Long-Lasting Increase of Corticosterone After Fear Memory Reactivation: Anxiolytic Effects and Network Activity Modulation in the Ventral Hippocampus

Publication Type:

Journal Article

Source:

Neuropsychopharmacology, Volume 38, p.386–394 (2013)

ISBN:

1740-634X (Electronic)00

DOI Name (links to online publication)

10.1038/npp.2012.192

Keywords:

corticosterone; anxiety; fear memory; gamma oscillations; ventral hippocampus

Abstract:

Pathological fear and anxiety can be studied, in rodents, with fear conditioning and exposure to reminder cues. These paradigms are thought to critically involve the ventral hippocampus, which also serves as key site of glucocorticoid action in the brain. Here, we demonstrate a long-lasting reduction of kainate-induced gamma oscillations in slice preparations of the ventral hippocampal area CA3, 30 days after a single fear conditioning training. Reduction of gamma power was sensitive to corticosterone application and associated with a decrease in glucocorticoid and mineralocorticoid receptor mRNA expression across strata of the ventral hippocampal CA3. A fear reactivation session 24 h after the initial conditioning normalized receptor expression levels and attenuated the corticosterone-mediated recovery of gamma oscillations. It moreover increased both baseline and stimulus-induced corticosterone plasma levels and evoked a generalization of fear memory to the background context. Reduced ventral hippocampal gamma oscillation in both fear reactivated and non-reactivated mice were associated with a decrease of anxiety-like behavior in an elevated plus maze. Taking advantage of the circadian fluctuation in corticosterone, we demonstrated the association of high endogenous basal corticosterone plasma concentrations during morning hours with reduced anxiety-like behavior in fear reactivated mice. The anxiolytic effect of the hormone was verified with local applications to the ventral hippocampus. Our data suggest that corticosterone acting on ventral hippocampal network activity has anxiolytic-like effects following fear exposure, highlighting its potential therapeutic value for anxiety disorders.Neuropsychopharmacology advance online publication, 12 September 2012; doi:10.1038/npp.2012.192.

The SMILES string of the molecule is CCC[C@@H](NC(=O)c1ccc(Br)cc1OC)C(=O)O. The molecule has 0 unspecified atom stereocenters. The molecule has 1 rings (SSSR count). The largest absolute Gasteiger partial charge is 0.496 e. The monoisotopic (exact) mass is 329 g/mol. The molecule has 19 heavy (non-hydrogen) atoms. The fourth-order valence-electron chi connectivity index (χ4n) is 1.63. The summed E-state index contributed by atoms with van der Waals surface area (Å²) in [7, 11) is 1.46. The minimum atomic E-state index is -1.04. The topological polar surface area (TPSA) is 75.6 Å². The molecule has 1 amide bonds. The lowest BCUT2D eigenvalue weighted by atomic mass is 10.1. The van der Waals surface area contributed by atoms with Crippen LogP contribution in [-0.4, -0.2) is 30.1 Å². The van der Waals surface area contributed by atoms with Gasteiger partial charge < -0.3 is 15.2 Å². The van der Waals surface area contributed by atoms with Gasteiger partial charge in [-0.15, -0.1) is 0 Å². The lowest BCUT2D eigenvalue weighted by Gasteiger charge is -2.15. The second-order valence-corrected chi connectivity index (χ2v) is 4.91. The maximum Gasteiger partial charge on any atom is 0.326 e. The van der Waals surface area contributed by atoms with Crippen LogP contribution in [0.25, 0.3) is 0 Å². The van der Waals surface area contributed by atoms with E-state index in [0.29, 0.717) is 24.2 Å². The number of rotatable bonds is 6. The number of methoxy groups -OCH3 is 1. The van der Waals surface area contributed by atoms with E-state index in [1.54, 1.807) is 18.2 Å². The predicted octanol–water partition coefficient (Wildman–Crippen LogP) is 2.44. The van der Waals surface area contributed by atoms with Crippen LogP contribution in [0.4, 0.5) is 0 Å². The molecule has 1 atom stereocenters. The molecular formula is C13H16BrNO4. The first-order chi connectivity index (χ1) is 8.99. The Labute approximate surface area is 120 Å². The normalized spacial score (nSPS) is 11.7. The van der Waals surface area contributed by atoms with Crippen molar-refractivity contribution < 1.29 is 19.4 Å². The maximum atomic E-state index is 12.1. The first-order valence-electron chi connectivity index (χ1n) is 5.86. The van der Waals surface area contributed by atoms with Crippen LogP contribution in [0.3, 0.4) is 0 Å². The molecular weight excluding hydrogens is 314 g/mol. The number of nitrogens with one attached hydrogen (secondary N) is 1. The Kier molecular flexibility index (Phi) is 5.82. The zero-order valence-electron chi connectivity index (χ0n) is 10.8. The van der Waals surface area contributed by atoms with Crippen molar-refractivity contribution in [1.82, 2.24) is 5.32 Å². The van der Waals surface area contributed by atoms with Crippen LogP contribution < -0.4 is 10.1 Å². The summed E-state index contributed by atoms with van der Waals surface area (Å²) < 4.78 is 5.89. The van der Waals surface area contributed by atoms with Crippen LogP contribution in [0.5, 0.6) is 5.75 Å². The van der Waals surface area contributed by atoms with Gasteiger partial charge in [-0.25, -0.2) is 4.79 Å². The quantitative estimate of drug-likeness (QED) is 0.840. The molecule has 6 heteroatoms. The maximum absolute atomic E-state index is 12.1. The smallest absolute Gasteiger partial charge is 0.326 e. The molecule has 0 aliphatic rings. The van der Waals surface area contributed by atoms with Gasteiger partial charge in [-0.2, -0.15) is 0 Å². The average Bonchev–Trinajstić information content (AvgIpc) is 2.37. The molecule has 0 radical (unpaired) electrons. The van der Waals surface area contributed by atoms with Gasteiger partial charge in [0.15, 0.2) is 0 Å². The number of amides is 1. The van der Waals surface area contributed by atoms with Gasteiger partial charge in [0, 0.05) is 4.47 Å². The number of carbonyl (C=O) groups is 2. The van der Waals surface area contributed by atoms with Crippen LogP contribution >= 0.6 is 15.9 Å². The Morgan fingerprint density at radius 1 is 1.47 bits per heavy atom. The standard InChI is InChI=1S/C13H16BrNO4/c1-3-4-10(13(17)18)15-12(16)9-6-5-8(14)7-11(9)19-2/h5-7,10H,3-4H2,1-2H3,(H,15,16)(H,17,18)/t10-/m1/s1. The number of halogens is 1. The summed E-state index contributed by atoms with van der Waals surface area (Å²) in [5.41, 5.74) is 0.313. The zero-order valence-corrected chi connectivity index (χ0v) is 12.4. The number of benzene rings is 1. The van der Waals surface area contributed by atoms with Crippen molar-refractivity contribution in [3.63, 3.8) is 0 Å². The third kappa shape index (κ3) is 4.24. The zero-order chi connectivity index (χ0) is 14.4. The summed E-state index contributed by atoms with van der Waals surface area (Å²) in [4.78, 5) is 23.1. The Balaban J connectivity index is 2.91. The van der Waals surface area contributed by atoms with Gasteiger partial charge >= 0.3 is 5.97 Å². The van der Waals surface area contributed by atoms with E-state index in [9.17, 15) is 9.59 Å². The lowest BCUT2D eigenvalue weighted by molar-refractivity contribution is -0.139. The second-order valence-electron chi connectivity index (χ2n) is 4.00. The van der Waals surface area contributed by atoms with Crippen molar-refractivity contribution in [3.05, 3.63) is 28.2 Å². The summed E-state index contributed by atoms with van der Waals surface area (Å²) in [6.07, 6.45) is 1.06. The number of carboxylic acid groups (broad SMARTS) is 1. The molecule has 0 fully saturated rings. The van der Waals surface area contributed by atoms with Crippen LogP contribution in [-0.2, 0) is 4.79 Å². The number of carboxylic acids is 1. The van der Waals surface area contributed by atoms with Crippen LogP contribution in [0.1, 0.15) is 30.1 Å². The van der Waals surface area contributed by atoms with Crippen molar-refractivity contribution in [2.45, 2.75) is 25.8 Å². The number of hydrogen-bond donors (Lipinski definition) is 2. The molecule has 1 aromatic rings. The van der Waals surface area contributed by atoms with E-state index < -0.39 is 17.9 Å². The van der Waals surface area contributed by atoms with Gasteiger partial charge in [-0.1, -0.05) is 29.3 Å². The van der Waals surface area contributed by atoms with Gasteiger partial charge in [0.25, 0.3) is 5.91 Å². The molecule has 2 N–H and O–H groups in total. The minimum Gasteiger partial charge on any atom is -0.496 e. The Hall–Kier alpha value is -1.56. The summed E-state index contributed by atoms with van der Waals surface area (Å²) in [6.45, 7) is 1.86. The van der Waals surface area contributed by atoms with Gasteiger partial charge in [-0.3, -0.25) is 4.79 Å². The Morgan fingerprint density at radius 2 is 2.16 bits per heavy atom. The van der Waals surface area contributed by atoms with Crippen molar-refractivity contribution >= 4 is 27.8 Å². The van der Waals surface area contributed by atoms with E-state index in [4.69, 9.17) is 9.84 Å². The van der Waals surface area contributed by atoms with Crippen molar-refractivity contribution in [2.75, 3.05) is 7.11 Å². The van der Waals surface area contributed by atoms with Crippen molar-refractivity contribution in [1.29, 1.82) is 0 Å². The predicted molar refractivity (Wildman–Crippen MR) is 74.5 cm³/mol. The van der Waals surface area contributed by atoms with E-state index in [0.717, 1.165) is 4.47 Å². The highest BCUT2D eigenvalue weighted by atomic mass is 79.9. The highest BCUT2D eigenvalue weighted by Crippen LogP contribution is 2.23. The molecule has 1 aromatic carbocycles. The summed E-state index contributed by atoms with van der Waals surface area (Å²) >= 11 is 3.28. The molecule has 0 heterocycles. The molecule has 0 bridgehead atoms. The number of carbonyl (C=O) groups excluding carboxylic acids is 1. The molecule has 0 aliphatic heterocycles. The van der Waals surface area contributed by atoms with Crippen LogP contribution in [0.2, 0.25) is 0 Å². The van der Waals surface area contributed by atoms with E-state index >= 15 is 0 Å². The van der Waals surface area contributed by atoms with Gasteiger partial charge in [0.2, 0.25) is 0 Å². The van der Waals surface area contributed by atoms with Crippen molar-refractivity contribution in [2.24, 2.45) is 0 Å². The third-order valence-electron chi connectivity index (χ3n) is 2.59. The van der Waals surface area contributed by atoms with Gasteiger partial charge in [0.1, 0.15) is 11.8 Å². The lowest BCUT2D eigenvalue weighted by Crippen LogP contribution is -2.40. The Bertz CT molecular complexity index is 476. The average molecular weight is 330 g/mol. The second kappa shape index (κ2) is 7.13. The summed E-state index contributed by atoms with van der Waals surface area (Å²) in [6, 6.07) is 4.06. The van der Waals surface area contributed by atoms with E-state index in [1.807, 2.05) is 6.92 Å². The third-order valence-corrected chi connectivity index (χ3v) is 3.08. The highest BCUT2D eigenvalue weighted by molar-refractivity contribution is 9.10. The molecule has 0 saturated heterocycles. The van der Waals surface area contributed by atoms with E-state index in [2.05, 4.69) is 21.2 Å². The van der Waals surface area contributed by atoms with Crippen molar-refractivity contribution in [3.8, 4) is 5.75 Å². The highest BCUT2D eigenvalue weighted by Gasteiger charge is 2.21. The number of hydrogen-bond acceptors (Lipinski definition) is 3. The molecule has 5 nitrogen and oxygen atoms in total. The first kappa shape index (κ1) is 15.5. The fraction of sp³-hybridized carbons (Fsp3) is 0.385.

18/01/2013